Anger management bill passes Senate committee
State Sen. Chuck Weaver (R-Peoria) said during a Senate Education Committee hearing last week that he was worried about funding for a bill that would give schools the option of connecting at-risk students with anger management classes.
House Bill 3086 would amend the school code to provide that school boards will require schools to connect students to anger management classes or conduct their own classes. It is sponsored by Sen. Christopher Belt (D-East St. Louis).
Weaver said funding is the biggest issue for him, as well as the rest of the Republican caucus.
"Even if there is already funding, won't it be taken from something else to put into this?" Weaver questioned.
Weaver also asked how much of anger management is also looking at conflict resolution.
"That's what I see as one of the biggest issues," he said. "I may get angry and you'll help me deal with my anger but how are you helping me deal with the person that I may end up doing a bad act against if I don't figure out how to deal with my anger and how to communicate properly? How much of anger management is about conflict resolution?"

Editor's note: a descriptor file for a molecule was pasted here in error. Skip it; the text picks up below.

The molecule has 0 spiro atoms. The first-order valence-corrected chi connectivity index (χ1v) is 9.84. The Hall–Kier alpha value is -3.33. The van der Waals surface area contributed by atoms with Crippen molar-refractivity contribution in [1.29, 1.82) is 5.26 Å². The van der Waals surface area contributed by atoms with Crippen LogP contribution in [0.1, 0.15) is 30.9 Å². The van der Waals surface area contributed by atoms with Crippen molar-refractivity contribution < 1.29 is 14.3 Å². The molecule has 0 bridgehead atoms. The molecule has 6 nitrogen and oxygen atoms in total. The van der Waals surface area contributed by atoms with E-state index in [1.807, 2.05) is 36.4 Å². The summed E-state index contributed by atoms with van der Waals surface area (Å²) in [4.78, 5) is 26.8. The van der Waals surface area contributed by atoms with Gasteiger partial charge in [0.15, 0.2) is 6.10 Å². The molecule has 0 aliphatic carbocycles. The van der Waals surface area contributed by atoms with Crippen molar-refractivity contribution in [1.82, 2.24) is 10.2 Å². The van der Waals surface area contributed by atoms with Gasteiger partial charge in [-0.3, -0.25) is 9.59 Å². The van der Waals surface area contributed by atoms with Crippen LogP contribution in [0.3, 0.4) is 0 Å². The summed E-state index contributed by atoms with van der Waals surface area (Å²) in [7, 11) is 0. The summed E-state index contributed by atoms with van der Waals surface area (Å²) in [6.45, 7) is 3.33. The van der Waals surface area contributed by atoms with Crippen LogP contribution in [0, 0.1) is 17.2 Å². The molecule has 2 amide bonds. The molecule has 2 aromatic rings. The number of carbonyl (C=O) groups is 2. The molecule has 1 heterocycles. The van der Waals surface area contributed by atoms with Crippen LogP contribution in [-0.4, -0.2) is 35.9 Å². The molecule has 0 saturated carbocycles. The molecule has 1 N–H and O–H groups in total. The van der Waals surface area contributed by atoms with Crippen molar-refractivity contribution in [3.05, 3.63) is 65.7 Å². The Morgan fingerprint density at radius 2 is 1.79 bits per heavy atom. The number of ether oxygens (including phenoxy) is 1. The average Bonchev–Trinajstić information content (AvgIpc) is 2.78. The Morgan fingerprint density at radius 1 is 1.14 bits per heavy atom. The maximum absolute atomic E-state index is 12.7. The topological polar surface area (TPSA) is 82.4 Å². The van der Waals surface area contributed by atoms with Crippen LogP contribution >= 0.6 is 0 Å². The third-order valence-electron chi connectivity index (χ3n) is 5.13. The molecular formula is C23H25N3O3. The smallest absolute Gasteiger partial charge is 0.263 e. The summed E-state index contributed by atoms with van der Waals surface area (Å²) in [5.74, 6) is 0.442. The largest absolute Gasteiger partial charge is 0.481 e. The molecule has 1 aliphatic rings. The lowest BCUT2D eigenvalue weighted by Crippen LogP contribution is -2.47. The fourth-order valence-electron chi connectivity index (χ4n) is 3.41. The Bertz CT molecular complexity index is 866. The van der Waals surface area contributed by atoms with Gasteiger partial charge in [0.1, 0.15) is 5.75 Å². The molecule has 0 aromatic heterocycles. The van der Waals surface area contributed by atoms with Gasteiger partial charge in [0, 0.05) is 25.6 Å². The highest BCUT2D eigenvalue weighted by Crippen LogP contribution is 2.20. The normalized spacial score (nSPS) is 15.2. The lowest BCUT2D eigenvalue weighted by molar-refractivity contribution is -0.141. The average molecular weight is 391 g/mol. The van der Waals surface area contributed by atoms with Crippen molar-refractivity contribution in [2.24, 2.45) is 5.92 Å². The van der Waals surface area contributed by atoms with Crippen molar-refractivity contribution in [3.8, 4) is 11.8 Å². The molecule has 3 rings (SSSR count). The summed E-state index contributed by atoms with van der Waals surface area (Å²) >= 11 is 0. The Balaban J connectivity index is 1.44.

State Sen. Jennifer Bertino-Tarrant suggested an amendment to the bill to change the language from "shall" to "may" so that school's were not "on the line" if a student did not receive anger management.
Zach Messersmith with Illinois Statewide School Management Alliance said his organization had concerns with how the bill was currently drafted. He said if funding sources were found and an amendment was made, that would remove his organization's opposition.
The bill passed the committee and will be favorably reported to the Senate.
If the school board requires a school to conduct these classes, the classes would not be implemented until the beginning of the 2021-22 school year.